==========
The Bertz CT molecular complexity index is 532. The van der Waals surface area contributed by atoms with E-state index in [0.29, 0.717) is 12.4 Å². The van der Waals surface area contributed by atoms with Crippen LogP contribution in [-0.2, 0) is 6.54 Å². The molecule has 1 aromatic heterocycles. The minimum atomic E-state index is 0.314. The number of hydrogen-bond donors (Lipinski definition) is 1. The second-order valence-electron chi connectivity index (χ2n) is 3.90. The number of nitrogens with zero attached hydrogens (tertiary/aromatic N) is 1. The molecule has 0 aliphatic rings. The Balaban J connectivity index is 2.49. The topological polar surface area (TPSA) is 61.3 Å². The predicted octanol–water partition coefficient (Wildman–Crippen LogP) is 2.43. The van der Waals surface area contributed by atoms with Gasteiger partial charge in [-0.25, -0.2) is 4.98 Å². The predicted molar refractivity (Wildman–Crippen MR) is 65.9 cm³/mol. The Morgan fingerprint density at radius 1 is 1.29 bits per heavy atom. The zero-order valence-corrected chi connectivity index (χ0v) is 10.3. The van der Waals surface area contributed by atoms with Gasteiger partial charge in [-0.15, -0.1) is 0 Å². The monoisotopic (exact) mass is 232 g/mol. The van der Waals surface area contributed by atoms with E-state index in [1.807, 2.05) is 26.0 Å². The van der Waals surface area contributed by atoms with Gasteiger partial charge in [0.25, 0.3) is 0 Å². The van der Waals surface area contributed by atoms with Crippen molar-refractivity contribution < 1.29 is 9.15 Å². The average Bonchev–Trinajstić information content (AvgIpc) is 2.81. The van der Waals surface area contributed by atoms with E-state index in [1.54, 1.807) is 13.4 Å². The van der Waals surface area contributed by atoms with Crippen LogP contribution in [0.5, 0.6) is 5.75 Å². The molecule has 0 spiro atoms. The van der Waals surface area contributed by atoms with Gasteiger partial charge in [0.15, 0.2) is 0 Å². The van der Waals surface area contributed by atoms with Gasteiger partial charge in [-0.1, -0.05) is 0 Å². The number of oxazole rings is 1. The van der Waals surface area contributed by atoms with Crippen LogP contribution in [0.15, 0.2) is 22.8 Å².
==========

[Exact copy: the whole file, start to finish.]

The Bertz CT molecular complexity index is 532. The van der Waals surface area contributed by atoms with E-state index in [0.29, 0.717) is 12.4 Å². The van der Waals surface area contributed by atoms with Crippen LogP contribution in [-0.2, 0) is 6.54 Å². The molecule has 1 aromatic heterocycles. The minimum atomic E-state index is 0.314. The number of hydrogen-bond donors (Lipinski definition) is 1. The second-order valence-electron chi connectivity index (χ2n) is 3.90. The number of nitrogens with zero attached hydrogens (tertiary/aromatic N) is 1. The molecule has 0 aliphatic rings. The Balaban J connectivity index is 2.49. The topological polar surface area (TPSA) is 61.3 Å². The predicted octanol–water partition coefficient (Wildman–Crippen LogP) is 2.43. The van der Waals surface area contributed by atoms with Gasteiger partial charge in [-0.25, -0.2) is 4.98 Å². The predicted molar refractivity (Wildman–Crippen MR) is 65.9 cm³/mol. The Morgan fingerprint density at radius 1 is 1.29 bits per heavy atom. The zero-order valence-corrected chi connectivity index (χ0v) is 10.3. The van der Waals surface area contributed by atoms with Gasteiger partial charge in [-0.15, -0.1) is 0 Å². The monoisotopic (exact) mass is 232 g/mol. The van der Waals surface area contributed by atoms with E-state index in [1.807, 2.05) is 26.0 Å². The van der Waals surface area contributed by atoms with Gasteiger partial charge in [0.25, 0.3) is 0 Å². The van der Waals surface area contributed by atoms with Crippen molar-refractivity contribution < 1.29 is 9.15 Å². The average Bonchev–Trinajstić information content (AvgIpc) is 2.81. The van der Waals surface area contributed by atoms with E-state index in [1.54, 1.807) is 13.4 Å². The van der Waals surface area contributed by atoms with Crippen LogP contribution in [0.5, 0.6) is 5.75 Å². The molecule has 0 spiro atoms. The van der Waals surface area contributed by atoms with Gasteiger partial charge in [0.15, 0.2) is 0 Å². The van der Waals surface area contributed by atoms with Gasteiger partial charge in [-0.1, -0.05) is 0 Å². The number of oxazole rings is 1. The van der Waals surface area contributed by atoms with Crippen LogP contribution in [0.15, 0.2) is 22.8 Å².